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Infection-induced host immune dysfunction is associated with high mortality in the intensive care unit. Global data show that microbial infection-induced septic shock causes about 20% of deaths worldwide each year, resulting in calls for accelerated research to improve its diagnosis and treatment. The clinical course of lethal infection evolves from an early inflammation phase to a late immunosuppressive stage, in a process that is initiated by pathogen-associated molecular pattern molecules (PAMPs). A leading cause of microbial infections in hospitalized patients is Gram-negative bacteria, which release the cell wall component and PAMP lipopolysaccharide that activates immune pathways. The innate immune system is the first line of defense against invading pathogens, and excessive activation of innate immune cells can lead to cytokine storms, multiple organ dysfunctions, and even death. This process is related to the dynamic and adaptive metabolic changes of immune cells, which regulate the onset, duration, and outcomes of inflammation. As part of this project, we are investigating the complexities of immunometabolic pathways (e.g., STING1 and ACOD1) during lethal infection.
Pancreatic ductal adenocarcinoma (PDAC) is an extremely lethal cancer with limited treatment options. The application of immune checkpoint inhibitors holds great promise for improving pancreatic cancer patient outcomes, as it has already done for patients with melanoma or lung cancer. Unfortunately, to date, the use of immune checkpoint inhibitors alone or with chemotherapy in PDAC have achieved limited benefits. This is likely a result, in part, of the presence of a uniquely immunosuppressive tumor microenvironment that predominates in most human PDACs. Features of this tumor microenvironment include a highly fibrotic stroma and extensive infiltration by immunosuppressive cell populations. High stromal density can provide a barrier to the delivery of cytotoxic agents and has been postulated to limit T cell access to tumor cells and T cell function once recruited to the tumor site. Thus, agents that can overcome these stromal effects would be particularly attractive therapeutics for PDAC. As part of this project, we are investigating the mechanisms of adaptive immune resistance and the impact of iron metabolism pathways in tumor-stromal interaction.
Cells may die from accidental cell death (ACD) or regulated cell death (RCD). ACD is a biologically uncontrolled process, whereas RCD involves tightly structured signaling cascades and molecularly defined effector mechanisms. A growing number of novel non-apoptotic forms of RCD have been identified and are increasingly being implicated in various human pathologies. Damage-associated molecular patterns (DAMPs) are endogenous danger molecules that are released by dead, dying or stressed cells and activate the innate immune system by interacting with pattern recognition receptors (PRRs). We are interested in defining the mechanisms of pyroptosis, alkaliptosis,and ferroptosis, as well as the pathological roles of DAMPs (HMGB1, SQSTM1, and DCN) and their receptors (AGER and TLR) in sterile inflammation and infection.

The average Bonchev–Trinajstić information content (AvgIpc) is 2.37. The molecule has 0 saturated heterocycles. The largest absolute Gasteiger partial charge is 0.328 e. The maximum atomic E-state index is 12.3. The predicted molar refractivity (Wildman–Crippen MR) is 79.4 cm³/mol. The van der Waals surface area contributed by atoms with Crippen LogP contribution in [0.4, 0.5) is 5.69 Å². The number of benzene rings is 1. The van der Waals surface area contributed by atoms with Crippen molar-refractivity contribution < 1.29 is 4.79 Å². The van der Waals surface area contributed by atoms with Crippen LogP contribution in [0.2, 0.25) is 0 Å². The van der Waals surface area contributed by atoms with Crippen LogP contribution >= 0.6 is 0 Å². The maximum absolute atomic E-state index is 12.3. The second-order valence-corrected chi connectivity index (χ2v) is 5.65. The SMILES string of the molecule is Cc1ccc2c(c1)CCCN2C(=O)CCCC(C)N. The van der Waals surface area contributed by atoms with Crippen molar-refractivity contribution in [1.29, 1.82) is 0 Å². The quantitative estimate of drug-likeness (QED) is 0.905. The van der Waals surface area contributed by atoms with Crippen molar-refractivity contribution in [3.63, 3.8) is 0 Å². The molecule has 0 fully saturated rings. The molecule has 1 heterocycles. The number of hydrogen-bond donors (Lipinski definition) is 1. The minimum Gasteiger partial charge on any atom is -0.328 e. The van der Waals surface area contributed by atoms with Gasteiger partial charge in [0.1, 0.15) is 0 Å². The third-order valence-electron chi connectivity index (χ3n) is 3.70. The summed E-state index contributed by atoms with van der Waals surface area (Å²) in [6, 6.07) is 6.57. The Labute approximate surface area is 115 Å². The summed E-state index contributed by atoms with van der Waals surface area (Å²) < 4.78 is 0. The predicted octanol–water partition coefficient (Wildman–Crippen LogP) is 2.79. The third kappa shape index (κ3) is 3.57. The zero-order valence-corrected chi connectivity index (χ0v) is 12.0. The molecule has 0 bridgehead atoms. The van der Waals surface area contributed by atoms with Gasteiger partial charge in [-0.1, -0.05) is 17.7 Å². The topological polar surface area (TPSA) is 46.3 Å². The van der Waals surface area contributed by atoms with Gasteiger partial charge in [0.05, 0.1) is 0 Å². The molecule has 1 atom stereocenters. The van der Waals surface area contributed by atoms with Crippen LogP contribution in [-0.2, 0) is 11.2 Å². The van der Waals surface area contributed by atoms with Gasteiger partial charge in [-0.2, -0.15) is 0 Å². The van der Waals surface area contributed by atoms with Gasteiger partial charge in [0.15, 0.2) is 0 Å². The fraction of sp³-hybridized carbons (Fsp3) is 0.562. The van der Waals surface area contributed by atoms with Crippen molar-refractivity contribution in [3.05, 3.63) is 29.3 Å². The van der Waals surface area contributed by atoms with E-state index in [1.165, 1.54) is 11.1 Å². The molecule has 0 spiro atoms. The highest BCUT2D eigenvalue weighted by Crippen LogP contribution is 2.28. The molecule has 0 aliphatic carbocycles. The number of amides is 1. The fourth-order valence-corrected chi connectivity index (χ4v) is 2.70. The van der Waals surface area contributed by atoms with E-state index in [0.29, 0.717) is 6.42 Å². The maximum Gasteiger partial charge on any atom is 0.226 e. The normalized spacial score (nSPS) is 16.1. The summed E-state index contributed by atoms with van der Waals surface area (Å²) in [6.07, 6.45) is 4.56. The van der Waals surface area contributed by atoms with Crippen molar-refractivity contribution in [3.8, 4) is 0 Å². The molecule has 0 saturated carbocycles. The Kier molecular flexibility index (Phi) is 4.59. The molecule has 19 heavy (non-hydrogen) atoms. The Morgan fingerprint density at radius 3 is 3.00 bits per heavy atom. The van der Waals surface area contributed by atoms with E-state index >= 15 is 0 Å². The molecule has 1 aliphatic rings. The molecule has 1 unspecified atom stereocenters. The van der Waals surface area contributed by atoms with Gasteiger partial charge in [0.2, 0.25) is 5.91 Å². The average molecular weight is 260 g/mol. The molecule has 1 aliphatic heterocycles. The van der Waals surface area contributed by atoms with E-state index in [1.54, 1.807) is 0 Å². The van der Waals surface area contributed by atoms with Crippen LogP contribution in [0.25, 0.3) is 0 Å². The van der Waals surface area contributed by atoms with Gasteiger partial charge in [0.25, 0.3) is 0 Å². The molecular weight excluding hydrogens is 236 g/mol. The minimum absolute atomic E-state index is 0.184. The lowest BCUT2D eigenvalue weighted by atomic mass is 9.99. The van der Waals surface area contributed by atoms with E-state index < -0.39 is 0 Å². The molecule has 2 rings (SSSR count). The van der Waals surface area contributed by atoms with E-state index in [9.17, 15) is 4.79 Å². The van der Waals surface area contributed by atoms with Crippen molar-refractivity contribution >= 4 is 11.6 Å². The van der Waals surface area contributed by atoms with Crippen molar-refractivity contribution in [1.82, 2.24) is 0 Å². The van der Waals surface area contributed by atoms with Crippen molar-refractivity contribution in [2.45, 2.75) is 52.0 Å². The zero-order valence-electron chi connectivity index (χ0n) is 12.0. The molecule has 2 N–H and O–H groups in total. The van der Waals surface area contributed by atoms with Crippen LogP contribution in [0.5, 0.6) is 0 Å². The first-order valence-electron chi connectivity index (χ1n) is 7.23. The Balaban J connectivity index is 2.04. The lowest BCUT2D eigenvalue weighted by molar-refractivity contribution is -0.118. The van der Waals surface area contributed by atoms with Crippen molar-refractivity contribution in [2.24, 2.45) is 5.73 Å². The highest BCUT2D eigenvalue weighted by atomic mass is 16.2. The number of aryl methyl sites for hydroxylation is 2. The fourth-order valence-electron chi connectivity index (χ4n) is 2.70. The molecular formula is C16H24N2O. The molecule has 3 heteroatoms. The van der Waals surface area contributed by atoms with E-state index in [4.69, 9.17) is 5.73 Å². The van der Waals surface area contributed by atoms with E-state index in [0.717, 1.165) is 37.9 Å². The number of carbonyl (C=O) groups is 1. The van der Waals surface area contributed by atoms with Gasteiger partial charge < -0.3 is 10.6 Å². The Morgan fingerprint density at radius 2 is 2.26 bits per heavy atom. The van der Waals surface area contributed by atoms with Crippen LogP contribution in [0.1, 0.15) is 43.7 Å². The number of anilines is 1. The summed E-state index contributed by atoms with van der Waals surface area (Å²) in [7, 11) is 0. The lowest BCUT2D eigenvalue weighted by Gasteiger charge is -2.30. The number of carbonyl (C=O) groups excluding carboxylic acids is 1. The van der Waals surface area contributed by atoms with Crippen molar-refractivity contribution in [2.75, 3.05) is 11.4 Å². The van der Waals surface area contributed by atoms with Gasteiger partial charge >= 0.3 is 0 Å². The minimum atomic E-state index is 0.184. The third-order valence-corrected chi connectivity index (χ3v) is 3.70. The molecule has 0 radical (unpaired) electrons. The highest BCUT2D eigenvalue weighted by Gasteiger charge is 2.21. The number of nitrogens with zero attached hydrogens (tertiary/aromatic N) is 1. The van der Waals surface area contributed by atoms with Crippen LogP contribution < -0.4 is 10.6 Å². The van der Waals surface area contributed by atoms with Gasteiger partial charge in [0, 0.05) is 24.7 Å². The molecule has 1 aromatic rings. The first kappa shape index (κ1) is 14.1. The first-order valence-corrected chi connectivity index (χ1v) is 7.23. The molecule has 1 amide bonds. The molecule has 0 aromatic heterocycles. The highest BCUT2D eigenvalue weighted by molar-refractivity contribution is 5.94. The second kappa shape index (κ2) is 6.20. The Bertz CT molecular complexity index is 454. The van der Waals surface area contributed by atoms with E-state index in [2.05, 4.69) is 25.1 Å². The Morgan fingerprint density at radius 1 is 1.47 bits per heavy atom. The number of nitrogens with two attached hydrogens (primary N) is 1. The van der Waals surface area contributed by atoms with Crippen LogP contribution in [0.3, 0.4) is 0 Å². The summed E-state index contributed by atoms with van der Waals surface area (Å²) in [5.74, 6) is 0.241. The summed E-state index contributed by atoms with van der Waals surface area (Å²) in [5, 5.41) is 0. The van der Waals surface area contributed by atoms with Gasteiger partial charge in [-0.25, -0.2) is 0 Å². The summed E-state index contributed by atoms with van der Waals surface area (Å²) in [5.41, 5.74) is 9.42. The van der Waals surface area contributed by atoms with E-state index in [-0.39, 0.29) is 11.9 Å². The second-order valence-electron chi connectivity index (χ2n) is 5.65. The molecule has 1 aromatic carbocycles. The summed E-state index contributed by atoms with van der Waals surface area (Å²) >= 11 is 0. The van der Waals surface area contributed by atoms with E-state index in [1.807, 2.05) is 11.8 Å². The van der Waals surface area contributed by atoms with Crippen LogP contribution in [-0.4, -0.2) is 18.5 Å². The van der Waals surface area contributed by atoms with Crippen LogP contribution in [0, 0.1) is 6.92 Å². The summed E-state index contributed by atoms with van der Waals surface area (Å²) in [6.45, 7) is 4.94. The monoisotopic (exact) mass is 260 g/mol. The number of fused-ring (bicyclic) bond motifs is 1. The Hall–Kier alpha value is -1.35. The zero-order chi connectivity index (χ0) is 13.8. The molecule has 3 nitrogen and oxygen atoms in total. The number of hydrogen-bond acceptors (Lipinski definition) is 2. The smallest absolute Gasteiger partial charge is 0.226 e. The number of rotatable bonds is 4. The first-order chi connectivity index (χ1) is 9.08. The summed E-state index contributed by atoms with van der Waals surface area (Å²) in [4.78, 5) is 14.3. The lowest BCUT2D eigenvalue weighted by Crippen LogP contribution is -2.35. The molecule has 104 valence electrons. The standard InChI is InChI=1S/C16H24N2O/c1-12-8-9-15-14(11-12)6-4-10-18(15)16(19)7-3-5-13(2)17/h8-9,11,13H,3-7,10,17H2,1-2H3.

Macroautophagy (hereafter referred to as autophagy) is a conserved degradation and recycling system in organisms driven by autophagy-related (ATG) proteins and their partners. It is a dynamic process associated with the formation of membrane structures, such as phagophores, autophagosomes, and autolysosomes. Selective autophagy serves as an intracellular quality control mechanism to mediate the degradation of specific targets, such as invading pathogens, aggregated proteins, and damaged organelles. Mechanistically, specific autophagy receptors are used for cargo recognition and degradation, and thus better fulfill the catabolic necessities of the cell in response to various types of stress, including cell death stimuli. We are interested in understanding how autophagy selectivity contributes to cell survival or cell death by degrading different substrates.
Across a broad range of human cancers, gain-of-function mutations in RAS genes (HRAS, NRAS, and KRAS) lead to constitutive activity of oncoproteins responsible for tumorigenesis and cancer progression. The targeting of RAS with drugs is challenging because RAS lacks classic and tractable drug binding sites. Over the past 30 years, this perception has led to the pursuit of indirect routes for targeting RAS expression, processing, upstream regulators, or downstream effectors. After the discovery that the KRAS-G12C variant contains a druggable pocket below the switch-II loop region, it has become possible to design irreversible covalent inhibitors for the variant with improved potency, selectivity and bioavailability. Two such inhibitors, sotorasib (AMG 510) and adagrasib (MRTX849), were recently approved for the treatment of non-small cell lung cancer with KRAS-G12C mutations, heralding a new era of precision oncology. Emerging research shows that other host point mutations in KRAS can also be directly targeted by small-molecule compounds. Recently, a novel noncovalent KRAS-G12D inhibitor, MRTX1133, showed significant preclinical antitumor activity in KRAS-G12D-bearing tumor cells, especially pancreatic ductal adenocarcinoma. We are interested in understanding how to overcome resistance to KRAS-G12C or KRAS-G12D inhibitors.